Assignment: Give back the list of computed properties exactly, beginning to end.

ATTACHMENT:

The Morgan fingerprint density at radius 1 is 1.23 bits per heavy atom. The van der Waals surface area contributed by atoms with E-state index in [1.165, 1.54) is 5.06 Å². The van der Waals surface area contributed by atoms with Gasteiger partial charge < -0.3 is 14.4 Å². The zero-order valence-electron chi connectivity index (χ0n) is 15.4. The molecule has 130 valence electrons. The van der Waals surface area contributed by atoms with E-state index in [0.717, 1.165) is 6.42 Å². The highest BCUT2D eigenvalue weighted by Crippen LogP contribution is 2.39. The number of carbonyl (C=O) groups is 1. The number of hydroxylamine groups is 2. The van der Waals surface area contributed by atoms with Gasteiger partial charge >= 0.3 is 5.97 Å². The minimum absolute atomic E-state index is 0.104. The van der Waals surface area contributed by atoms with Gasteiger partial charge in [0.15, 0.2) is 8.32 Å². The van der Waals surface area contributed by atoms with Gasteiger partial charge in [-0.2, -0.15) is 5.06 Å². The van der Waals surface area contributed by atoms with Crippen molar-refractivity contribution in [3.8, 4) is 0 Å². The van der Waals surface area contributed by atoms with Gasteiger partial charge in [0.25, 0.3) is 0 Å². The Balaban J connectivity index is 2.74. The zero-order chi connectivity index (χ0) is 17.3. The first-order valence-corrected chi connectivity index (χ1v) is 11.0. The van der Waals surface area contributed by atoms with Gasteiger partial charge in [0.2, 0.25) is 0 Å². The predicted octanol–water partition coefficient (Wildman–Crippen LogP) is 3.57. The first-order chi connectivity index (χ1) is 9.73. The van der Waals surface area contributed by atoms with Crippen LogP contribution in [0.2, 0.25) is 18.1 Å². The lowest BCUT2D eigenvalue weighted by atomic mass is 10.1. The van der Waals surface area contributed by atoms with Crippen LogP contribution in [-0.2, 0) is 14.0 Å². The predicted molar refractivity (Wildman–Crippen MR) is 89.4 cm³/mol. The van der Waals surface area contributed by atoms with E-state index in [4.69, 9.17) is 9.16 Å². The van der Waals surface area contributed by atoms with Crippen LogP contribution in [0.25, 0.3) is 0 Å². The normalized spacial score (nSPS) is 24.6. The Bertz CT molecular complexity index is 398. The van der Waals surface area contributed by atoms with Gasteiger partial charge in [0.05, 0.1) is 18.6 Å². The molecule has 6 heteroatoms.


The Morgan fingerprint density at radius 1 is 1.23 bits per heavy atom. The van der Waals surface area contributed by atoms with E-state index in [1.165, 1.54) is 5.06 Å². The van der Waals surface area contributed by atoms with Gasteiger partial charge < -0.3 is 14.4 Å². The zero-order valence-electron chi connectivity index (χ0n) is 15.4. The molecule has 130 valence electrons. The van der Waals surface area contributed by atoms with E-state index in [0.717, 1.165) is 6.42 Å². The highest BCUT2D eigenvalue weighted by Crippen LogP contribution is 2.39. The number of carbonyl (C=O) groups is 1. The number of hydroxylamine groups is 2. The van der Waals surface area contributed by atoms with Gasteiger partial charge >= 0.3 is 5.97 Å². The minimum absolute atomic E-state index is 0.104. The van der Waals surface area contributed by atoms with Gasteiger partial charge in [0.15, 0.2) is 8.32 Å². The van der Waals surface area contributed by atoms with Gasteiger partial charge in [-0.2, -0.15) is 5.06 Å². The van der Waals surface area contributed by atoms with Crippen molar-refractivity contribution in [3.8, 4) is 0 Å². The van der Waals surface area contributed by atoms with Gasteiger partial charge in [0.25, 0.3) is 0 Å². The Balaban J connectivity index is 2.74. The zero-order chi connectivity index (χ0) is 17.3. The first-order valence-corrected chi connectivity index (χ1v) is 11.0. The van der Waals surface area contributed by atoms with Gasteiger partial charge in [0.2, 0.25) is 0 Å². The predicted octanol–water partition coefficient (Wildman–Crippen LogP) is 3.57. The first-order chi connectivity index (χ1) is 9.73. The van der Waals surface area contributed by atoms with Crippen LogP contribution in [0.2, 0.25) is 18.1 Å². The lowest BCUT2D eigenvalue weighted by atomic mass is 10.1. The van der Waals surface area contributed by atoms with Crippen LogP contribution in [-0.2, 0) is 14.0 Å². The predicted molar refractivity (Wildman–Crippen MR) is 89.4 cm³/mol. The van der Waals surface area contributed by atoms with E-state index in [4.69, 9.17) is 9.16 Å². The van der Waals surface area contributed by atoms with Crippen LogP contribution in [0.25, 0.3) is 0 Å². The normalized spacial score (nSPS) is 24.6. The Bertz CT molecular complexity index is 398. The van der Waals surface area contributed by atoms with Gasteiger partial charge in [0.05, 0.1) is 18.6 Å². The molecule has 6 heteroatoms.